Model Breanne Rice Shares How She Had to Learn to Love Her Own Skin With Vitiligo

It is rare to have the opportunity to meet someone whose beauty runs deeper than the skin’s surface, and down into their inner core of who they are. It’s even more rare for that woman to be a model, but Breanne Rice is all that and more.

The first time I met this petite brunette bombshell, only months ago, I knew she was special and had a powerful message to share.

For most of us women, we must learn how to accept our so-called “flaws” before we are able to truly loves ourselves. It is through this journey that we discover that our flaws are what make us unique and special. For Breanne, she was a model by profession who had to learn how to feel comfortable in her own skin. Quite literally.

At the young age of 19, an age when we are filled with immense insecurity, Breanne was diagnosed with vitiligo – an auto-immune skin disorder – as it made its first appearance on her beautiful face. Her doctor told her there was nothing that could be done, and after looking at some photos of people affected by the skin disorder, Breanne was devastated. At the time, she’d been modeling for two years and feared that her career would be over. She also feared judgement from others, so she chose to hide her “secret.”

“I was finding my value in what I looked like, at that time,” she explains. “It was a lot to handle because it was a permanent thing, and I knew I was going to lose more pigment on my face.”

Time spent in front of a mirror in the mornings grew to a minimum of 45 minutes, as Breanne applied layers of foundation to cover the lightened pigment across her nose. For years she kept it to herself. No one, other than her parents, knew. Not her closest friends or a single boyfriend.

Finally, at 31 years old, Breanne decided that she didn’t want to hide anymore. Every day had become a battle, and accepting this “flaw” started her journey of learning to love herself. Part of that process was being vulnerable and open with her struggle, and for Breanne, that meant she had to go public. She posted a photo on Instagram, showing her make-free face and exposing her vitiligo for the very first time, and it went viral.

No one can be you but YOU✨ Embrace what makes you different and unique #vitiligo

A post shared by Breanne💗Rice (@breannerice) on

Breanne’s courage inspired so many that she became a guest on The Dr. Phil Show, a star on TLC’s Too Ugly For Love? – a series that follows individuals with a medical condition to show how it affects their relationships, career and everyday life – and a contestant on last year’s reality show The Bachelor. She’s also been featured in many magazines, such as People, Cosmopolitan and Teen Vogue.

“I’ve always felt compelled to help other women,” Breanne says. “I wanted my story to inspire others who have insecurities, and maybe don’t fit the mold of society’s standards of beauty, to feel comfortable in their own skin by being confident and loving themselves for how they were uniquely created. We all come in different colors, shapes and sizes. Shit happens, but we can only control how we react to a situation. Coming clean, for me, felt like a big weight was lifted off, and now I don’t have that mindset anymore.”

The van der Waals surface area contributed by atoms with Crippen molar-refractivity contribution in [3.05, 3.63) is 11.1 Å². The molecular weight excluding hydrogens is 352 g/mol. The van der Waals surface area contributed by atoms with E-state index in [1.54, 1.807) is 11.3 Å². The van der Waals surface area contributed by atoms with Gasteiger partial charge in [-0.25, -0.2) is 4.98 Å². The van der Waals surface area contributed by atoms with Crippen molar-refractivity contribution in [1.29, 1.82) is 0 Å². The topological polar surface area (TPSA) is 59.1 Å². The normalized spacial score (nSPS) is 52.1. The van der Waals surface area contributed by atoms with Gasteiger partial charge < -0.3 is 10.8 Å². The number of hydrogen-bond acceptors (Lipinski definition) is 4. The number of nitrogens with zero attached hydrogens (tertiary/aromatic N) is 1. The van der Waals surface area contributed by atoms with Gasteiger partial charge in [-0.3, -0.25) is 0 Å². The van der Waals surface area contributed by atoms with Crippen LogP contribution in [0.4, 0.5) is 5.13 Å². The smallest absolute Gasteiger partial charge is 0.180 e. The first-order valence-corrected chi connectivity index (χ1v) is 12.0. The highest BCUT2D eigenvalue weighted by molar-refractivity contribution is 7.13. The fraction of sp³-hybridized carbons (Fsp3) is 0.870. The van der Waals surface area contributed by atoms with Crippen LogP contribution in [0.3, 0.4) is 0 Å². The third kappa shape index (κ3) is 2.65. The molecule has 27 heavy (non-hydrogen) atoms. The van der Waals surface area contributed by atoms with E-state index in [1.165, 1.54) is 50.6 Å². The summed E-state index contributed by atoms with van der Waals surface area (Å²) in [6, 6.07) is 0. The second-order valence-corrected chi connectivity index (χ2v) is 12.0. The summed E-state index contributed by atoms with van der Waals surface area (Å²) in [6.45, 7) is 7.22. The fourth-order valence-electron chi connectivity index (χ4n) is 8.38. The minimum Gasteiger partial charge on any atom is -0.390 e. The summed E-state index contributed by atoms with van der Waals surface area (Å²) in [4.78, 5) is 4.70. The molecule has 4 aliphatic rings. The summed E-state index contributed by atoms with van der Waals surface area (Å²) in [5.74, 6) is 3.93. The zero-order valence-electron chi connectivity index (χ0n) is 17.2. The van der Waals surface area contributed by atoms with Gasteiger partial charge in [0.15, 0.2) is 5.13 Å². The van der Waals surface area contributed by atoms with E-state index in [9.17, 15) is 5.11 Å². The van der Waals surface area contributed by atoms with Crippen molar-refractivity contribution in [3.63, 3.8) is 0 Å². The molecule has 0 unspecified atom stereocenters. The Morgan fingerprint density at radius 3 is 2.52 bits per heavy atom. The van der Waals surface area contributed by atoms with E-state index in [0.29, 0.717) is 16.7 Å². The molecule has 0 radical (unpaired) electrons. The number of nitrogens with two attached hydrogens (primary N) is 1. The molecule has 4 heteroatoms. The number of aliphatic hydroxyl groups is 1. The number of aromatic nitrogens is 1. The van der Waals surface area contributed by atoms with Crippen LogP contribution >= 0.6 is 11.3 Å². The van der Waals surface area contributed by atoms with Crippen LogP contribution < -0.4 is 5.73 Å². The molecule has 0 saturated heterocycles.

Through this journey of self-discovery, Breanne also found her calling as a certified nutritional therapy practitioner, helping clients around the globe to be their best self through healthy eating. Since vitiligo is an auto-immune disorder, she also developed food allergies so her diet now consists of organic all-natural whole foods that provide anti-inflammatory properties and gut health. She removed gluten, egg whites, and all processed foods from her diet as well.

“When I turned 30, I had this awakening to this new journey,” she says. “So, I embraced who I am, and a part of that was letting go. Things have kind of worked themselves out. You get little pieces of a puzzle, randomly and sporadically, and eventually you see this masterpiece unfold.”

Today, Breanne says that she no longer focuses on perfection when she does her makeup in the morning. She admits that while it still bothers her some days, now she often leaves home without wearing any makeup at all. “At first that was weird for me, but now I tell myself that people are looking at my beauty not my vitiligo.”

Images online and in social media create an unrealistic standard of perfection, says Breanne. And if we continue to compare ourselves to others, we will never be satisfied with ourselves.

“We all have our own journey,” she says. “When you look in the mirror, focus on what you love about yourself and your own unique gifts and talents. Focus on you, know who you are and your value. Once you have that, no one can take it away from you.”

Kristin Bentley, mom to a blended family of six, is the Founder and Editor of, a support network for today’s Army wife. Before her husband was re-assigned from Fort Benning to Fort Lewis, Wash., she was the Editor of the Infantry Bugler, the National Infantry Association’s official magazine.

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